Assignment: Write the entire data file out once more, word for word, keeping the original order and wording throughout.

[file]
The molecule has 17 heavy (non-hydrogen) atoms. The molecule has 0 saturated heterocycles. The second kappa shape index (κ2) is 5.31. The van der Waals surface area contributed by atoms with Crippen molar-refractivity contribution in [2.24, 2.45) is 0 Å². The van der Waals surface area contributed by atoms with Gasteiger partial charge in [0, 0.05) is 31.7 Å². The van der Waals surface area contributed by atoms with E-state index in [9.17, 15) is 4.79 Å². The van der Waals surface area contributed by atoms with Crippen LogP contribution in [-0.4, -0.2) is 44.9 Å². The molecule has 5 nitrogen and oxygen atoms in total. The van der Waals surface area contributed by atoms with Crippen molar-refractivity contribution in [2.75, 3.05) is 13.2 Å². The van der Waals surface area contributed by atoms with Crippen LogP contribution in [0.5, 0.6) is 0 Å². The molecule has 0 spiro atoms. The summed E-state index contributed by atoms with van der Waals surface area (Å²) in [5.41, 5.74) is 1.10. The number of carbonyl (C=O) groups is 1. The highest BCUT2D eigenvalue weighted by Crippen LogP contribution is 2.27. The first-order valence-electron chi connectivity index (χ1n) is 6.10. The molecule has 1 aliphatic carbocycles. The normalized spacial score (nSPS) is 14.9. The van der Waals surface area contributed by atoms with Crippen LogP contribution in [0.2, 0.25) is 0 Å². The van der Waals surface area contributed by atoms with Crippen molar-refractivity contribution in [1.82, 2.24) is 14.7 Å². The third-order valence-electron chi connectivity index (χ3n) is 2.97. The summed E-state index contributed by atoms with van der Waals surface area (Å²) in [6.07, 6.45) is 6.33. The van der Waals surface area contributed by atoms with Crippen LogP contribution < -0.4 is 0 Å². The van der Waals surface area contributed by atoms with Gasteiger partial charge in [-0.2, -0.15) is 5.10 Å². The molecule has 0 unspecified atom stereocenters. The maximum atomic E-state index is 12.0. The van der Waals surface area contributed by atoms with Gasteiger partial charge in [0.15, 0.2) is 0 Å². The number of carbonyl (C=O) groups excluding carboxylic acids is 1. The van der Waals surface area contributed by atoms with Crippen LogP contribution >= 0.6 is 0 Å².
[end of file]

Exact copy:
The molecule has 17 heavy (non-hydrogen) atoms. The molecule has 0 saturated heterocycles. The second kappa shape index (κ2) is 5.31. The van der Waals surface area contributed by atoms with Crippen molar-refractivity contribution in [2.24, 2.45) is 0 Å². The van der Waals surface area contributed by atoms with Gasteiger partial charge in [0, 0.05) is 31.7 Å². The van der Waals surface area contributed by atoms with E-state index in [9.17, 15) is 4.79 Å². The van der Waals surface area contributed by atoms with Crippen LogP contribution in [-0.4, -0.2) is 44.9 Å². The molecule has 5 nitrogen and oxygen atoms in total. The van der Waals surface area contributed by atoms with Crippen molar-refractivity contribution in [2.75, 3.05) is 13.2 Å². The van der Waals surface area contributed by atoms with Crippen LogP contribution in [0.5, 0.6) is 0 Å². The molecule has 0 spiro atoms. The summed E-state index contributed by atoms with van der Waals surface area (Å²) in [5.41, 5.74) is 1.10. The number of carbonyl (C=O) groups is 1. The highest BCUT2D eigenvalue weighted by Crippen LogP contribution is 2.27. The first-order valence-electron chi connectivity index (χ1n) is 6.10. The molecule has 1 aliphatic carbocycles. The normalized spacial score (nSPS) is 14.9. The van der Waals surface area contributed by atoms with Crippen LogP contribution in [0.2, 0.25) is 0 Å². The van der Waals surface area contributed by atoms with Crippen molar-refractivity contribution in [1.82, 2.24) is 14.7 Å². The third-order valence-electron chi connectivity index (χ3n) is 2.97. The summed E-state index contributed by atoms with van der Waals surface area (Å²) in [6.07, 6.45) is 6.33. The van der Waals surface area contributed by atoms with Crippen LogP contribution < -0.4 is 0 Å². The van der Waals surface area contributed by atoms with Gasteiger partial charge in [-0.2, -0.15) is 5.10 Å². The molecule has 0 unspecified atom stereocenters. The maximum atomic E-state index is 12.0. The van der Waals surface area contributed by atoms with Gasteiger partial charge in [0.15, 0.2) is 0 Å². The number of carbonyl (C=O) groups excluding carboxylic acids is 1. The van der Waals surface area contributed by atoms with Crippen LogP contribution >= 0.6 is 0 Å².